Imagine traveling from England to Australia without a flight or Google Maps to direct your every step.

Imagine having no mode of communication with the people you leave back home, except for the occasional letter on those rare days you encounter the British Embassy.

Imagine having only £950 for a 4 month journey between two people, not a single cent more after selling all of your belongings.

Crazy? Yes. But this is a true story on how my dad, at 25, decided to see the world in September 1968.

Overland travel route from England to Australia


Having grown up in England all his life, Peter was itching to see the world beyond the books that he read and stories he heard from returning war veterans. The town of Ramsgate, 3 hours South-West of London, where he worked as a lab technician in Pfizer, was too small to contain his big dreams.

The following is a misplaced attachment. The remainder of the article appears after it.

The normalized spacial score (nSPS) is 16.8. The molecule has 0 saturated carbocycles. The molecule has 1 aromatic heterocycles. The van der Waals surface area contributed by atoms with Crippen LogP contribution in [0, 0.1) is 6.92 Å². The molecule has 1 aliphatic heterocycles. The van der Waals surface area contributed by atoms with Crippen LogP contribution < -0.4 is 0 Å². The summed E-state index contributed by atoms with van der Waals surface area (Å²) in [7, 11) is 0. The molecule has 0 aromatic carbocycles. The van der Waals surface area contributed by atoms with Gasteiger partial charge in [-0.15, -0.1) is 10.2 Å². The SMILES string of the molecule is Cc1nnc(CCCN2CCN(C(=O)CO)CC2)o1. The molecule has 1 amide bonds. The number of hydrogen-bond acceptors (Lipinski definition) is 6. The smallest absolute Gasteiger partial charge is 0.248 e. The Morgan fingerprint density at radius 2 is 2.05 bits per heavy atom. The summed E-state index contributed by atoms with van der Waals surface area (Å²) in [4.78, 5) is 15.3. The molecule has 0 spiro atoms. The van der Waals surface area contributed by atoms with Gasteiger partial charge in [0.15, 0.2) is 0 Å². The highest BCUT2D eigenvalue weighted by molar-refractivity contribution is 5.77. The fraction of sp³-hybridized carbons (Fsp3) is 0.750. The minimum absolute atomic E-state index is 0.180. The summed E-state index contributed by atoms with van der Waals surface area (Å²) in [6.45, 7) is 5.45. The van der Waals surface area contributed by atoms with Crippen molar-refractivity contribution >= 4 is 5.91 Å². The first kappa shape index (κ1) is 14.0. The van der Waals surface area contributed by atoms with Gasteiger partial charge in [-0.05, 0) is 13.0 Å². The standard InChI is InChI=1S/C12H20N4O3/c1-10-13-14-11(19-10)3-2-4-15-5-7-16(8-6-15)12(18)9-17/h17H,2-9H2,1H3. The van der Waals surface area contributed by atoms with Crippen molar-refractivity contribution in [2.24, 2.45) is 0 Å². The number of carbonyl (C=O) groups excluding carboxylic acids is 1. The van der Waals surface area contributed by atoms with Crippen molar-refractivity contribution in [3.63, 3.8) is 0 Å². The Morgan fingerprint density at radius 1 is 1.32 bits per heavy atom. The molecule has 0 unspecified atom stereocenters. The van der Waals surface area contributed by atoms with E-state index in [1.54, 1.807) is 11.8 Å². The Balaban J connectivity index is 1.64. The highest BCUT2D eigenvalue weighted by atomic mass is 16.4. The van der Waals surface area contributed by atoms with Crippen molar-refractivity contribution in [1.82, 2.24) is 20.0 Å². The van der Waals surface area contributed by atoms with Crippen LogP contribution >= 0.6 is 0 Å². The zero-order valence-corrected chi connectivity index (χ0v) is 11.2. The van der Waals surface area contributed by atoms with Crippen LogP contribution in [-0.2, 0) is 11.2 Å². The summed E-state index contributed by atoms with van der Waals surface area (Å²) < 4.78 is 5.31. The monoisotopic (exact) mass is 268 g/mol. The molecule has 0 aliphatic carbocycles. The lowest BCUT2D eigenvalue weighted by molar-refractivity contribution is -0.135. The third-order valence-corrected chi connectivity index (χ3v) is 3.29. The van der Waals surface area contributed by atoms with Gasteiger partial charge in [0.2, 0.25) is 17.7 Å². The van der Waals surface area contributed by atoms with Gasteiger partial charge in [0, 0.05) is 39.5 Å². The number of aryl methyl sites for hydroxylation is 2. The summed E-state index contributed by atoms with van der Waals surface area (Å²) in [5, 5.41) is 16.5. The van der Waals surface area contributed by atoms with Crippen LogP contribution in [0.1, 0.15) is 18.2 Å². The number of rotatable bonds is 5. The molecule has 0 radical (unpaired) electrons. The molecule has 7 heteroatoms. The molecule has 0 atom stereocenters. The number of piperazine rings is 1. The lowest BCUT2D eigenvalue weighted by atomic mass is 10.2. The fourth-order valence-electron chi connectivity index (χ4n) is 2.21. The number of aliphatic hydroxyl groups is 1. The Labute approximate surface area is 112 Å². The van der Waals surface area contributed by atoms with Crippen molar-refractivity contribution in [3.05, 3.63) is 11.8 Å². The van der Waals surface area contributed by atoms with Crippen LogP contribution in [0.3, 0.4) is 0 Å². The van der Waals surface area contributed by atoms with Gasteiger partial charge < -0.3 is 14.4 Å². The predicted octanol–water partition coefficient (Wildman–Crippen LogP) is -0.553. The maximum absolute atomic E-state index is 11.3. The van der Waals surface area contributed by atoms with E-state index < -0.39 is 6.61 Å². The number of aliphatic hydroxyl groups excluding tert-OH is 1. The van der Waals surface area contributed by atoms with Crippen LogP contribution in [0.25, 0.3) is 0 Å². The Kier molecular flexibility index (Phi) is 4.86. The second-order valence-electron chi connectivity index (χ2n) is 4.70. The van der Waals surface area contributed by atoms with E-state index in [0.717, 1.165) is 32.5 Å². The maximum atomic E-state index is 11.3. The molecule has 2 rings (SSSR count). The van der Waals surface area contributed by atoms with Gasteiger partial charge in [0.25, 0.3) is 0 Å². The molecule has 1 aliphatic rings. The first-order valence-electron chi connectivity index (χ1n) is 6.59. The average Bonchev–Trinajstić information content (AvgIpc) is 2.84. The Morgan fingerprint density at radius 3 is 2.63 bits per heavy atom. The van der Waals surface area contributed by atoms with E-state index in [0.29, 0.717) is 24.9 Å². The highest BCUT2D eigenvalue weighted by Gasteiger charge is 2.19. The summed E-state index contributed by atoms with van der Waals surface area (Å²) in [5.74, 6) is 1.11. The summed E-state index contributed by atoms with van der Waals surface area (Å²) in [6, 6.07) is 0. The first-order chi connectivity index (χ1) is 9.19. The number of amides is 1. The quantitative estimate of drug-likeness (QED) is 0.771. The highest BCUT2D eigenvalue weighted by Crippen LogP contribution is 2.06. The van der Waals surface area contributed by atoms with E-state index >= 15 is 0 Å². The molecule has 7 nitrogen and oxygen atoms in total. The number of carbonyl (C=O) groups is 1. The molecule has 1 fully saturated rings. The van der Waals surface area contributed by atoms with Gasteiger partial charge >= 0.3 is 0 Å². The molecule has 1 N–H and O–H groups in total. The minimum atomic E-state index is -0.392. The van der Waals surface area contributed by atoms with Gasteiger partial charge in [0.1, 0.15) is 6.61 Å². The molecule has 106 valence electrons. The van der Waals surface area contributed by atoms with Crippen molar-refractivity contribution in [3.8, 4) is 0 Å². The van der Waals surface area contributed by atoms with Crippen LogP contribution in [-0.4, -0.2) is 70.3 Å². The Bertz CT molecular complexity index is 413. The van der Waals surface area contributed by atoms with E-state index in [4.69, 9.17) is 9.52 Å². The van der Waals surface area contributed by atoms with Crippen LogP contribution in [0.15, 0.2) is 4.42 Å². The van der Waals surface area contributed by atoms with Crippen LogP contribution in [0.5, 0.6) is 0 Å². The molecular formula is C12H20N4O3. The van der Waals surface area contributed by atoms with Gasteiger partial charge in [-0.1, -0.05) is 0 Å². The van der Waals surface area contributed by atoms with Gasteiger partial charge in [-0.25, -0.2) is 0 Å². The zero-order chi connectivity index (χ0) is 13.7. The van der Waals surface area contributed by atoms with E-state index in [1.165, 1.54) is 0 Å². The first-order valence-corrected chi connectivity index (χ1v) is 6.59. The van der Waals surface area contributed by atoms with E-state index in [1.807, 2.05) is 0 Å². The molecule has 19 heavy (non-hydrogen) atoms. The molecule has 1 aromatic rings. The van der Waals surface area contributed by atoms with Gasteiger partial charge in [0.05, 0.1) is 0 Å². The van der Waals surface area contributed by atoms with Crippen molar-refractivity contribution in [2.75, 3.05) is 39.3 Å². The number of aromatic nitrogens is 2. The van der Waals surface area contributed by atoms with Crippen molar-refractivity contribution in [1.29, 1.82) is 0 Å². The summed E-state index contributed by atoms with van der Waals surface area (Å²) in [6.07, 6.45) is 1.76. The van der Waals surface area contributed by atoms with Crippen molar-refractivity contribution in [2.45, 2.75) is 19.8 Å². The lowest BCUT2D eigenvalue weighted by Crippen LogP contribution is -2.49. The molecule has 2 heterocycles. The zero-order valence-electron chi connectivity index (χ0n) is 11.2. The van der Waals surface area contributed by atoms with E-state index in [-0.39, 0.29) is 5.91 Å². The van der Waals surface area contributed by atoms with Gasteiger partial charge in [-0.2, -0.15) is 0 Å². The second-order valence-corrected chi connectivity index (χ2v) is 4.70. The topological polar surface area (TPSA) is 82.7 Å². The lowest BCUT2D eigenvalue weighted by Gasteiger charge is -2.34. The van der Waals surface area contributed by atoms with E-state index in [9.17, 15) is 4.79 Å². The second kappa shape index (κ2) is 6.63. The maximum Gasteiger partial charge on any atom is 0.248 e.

Peter as a young schoolboy in Kent, England in the early 1950s

Peter (sitting on the far right) picked up sailing as a hobby during his early school years

Sailing has developed Peter's sense of adventure, where he would sail to France & Belgium during the weekends. Picture taken at Ramsgate, Kent, England in the early 1950s.

Typical of the English at that century, Australia was the first destination that sprung to mind. After all isn't Australia just 'hot Britain'?

The Ten Pound Pom passage, an assisted passage migration scheme initiated by the Australian government in 1945 to boost the Australian population, subsidized the flight cost of Britons migrating from £120 to merely £10. That would have been the most sensible choice to get to Australia. But somehow, Peter knew that it wasn't sufficient to fulfill his adventurous soul.